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The Department of Federal and State Programs Presenter: Margaret Shandorf.

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Presentation on theme: "The Department of Federal and State Programs Presenter: Margaret Shandorf."— Presentation transcript:

1 The Department of Federal and State Programs Presenter: Margaret Shandorf

2  Parents that are not informed can not fully participate in schools.  Parents who know their children best, are in the best position to inform schools about their children’s needs and capabilities, and are deeply invested in their children’s success.  Parents can support schools by knowing what changes are occurring in school practices and instruction.

3 Communication:  is a message sent and a message received.  considers the audience being addressed.  is a two-way conversation.  considers what message to convey.

4  Increases trust between schools and families.  Encourages higher and realistic parental expectations.  Serves as the first step to other types of parental involvement.  Leads to a higher degree of parents’ commitment to helping their children improve.  Puts everyone on the “same page.”

5  Family-school communication and involvement: yields student achievement.  Parent involvement is increased when: parents believe that teachers keep them informed, value their contributions and offer specific suggestions.  Parents feel satisfied with the quality of student learning when: they believe schools welcome their involvement, empower them to participate and offer strategies for student learning.

6 Teachers who practice effective communication with families yield:  improved parent-teacher relationships.  stronger parental support.  stronger teaching abilities.

7  Communicating: communication between home and school is regular, two-way and meaningful.  Parenting: parenting skills are promoted and supported.  Student Learning: parents play an integral role in assisting student learning.

8  Volunteering: parents are welcome in the school and their support and assistance are sought.  School Decision Making and Advocacy: parents are full partners in the decisions that affect children and families.  Collaborating with Community: community resources are used to strengthen schools, families and student learning.

9  Transportation  Childcare  Inflexible work schedule  Unpleasant personal school history  Memories of poor achievement or treatment at school  Cultural barriers  Language barriers

10  Offer a broad range of school and home learning experiences for parents.  Personally invite parents through invitation, as well as call out system.  Tell parents that their involvement with their child impacts student achievement.  Offer specific strategies such as: read to your child for 20 minutes a day and assist them with their homework.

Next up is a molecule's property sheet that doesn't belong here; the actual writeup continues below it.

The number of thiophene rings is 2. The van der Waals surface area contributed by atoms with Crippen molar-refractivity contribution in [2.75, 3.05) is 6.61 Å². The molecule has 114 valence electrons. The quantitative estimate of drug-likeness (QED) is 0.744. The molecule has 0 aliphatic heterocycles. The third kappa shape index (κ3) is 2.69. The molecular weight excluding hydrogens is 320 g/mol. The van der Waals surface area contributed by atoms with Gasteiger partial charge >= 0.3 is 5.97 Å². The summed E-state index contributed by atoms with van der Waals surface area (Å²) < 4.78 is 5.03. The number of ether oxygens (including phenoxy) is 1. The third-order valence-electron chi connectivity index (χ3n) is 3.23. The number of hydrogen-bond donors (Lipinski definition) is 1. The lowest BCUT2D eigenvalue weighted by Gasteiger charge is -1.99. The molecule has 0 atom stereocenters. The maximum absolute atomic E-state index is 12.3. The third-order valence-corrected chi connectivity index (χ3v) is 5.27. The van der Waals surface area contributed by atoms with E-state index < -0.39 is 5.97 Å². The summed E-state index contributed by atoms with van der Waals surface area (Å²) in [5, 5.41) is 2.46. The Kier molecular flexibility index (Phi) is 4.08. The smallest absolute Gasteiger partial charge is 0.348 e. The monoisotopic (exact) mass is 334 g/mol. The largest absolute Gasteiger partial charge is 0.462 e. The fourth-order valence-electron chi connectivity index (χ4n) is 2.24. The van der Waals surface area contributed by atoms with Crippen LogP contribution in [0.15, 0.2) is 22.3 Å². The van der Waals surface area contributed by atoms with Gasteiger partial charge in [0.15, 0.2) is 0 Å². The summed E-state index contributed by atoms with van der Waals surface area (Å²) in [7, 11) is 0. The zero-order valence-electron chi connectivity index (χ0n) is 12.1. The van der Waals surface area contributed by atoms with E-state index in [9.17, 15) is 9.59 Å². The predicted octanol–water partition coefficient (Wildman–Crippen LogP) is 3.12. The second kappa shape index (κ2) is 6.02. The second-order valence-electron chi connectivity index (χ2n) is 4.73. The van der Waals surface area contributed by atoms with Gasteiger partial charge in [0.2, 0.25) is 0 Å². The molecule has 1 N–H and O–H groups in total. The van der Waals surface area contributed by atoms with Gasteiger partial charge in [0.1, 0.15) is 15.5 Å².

11  Have a routine time for the child to complete homework.  Set up a study area to complete homework.  Know your child’s schedule and teachers.  Communicate with school on a regular basis.  Model respect for family culture and language.  Engage students in inviting their parents to school events. Students can have a strong influence.

12  Build on the many family involvement events that you have in place.  Expand the Parent University.  Build a Resource Room with multi-level materials.  Advertize your events clearly, attractively and repeatedly.  Make use of after school programs to enhance student achievement.

13  Work with the ESOL coordinator, facilitator, parent liaison.  Involve community and agency support.  Plan parent-teacher conferences throughout the year.  Use part time in system funds to pay substitutes for parent-teacher conferences.  Use your SAC to review best practices and strategies of school Policy/Plan.

14 Name some barriers of family involvement. Name some best practices. Give some examples of the research. Give some benefits of family-school connection. Name the six levels of family involvement.

15 How? Who? What? Where? When? Why?

16  Hold conferences in an appropriate settings.  Provide comfortable adult chairs.  Post welcome signs to the classroom.  Teachers should refrain from sitting behind their desk.  Teachers should be dressed professionally.

17  Teachers vocalize the positives and also the concerns about the student.  Use understandable familiar terms, not educational jargon.  Allow the parent to talk and be an active listener.  Remember the conference is a two-way communication.  Focus on one main concern/conditions that you will address.

18  Avoid emotionally loaded statements.  Start with the positives.  Make the parent feel comfortable.  Offer strategies and materials to parent to help their child at home.

19  Make sure to outline a plan of action for the student to improve academics or behavior.  Give parents the opportunity to ask questions.  Make sure that the plan is one that all are in agreement with.  End the conference on a positive note.  Follow up with parents after a reasonable amount of time.

20 Next time you prepare for a parent-teacher conference use these TIPS. Put a little BUG in your ear and you will be PERFECT PESTS. P- Person that prepares for conference. E- Engage parents and present information. S- Speak to the issues that impact student achievement and behavior. T- Teach and track student improvement. S- Share results with parents.

21 Contact: Margaret Shandorf, Resource Teacher Federal and State Programs Phone: (561) 963-3843 (PX) 43843

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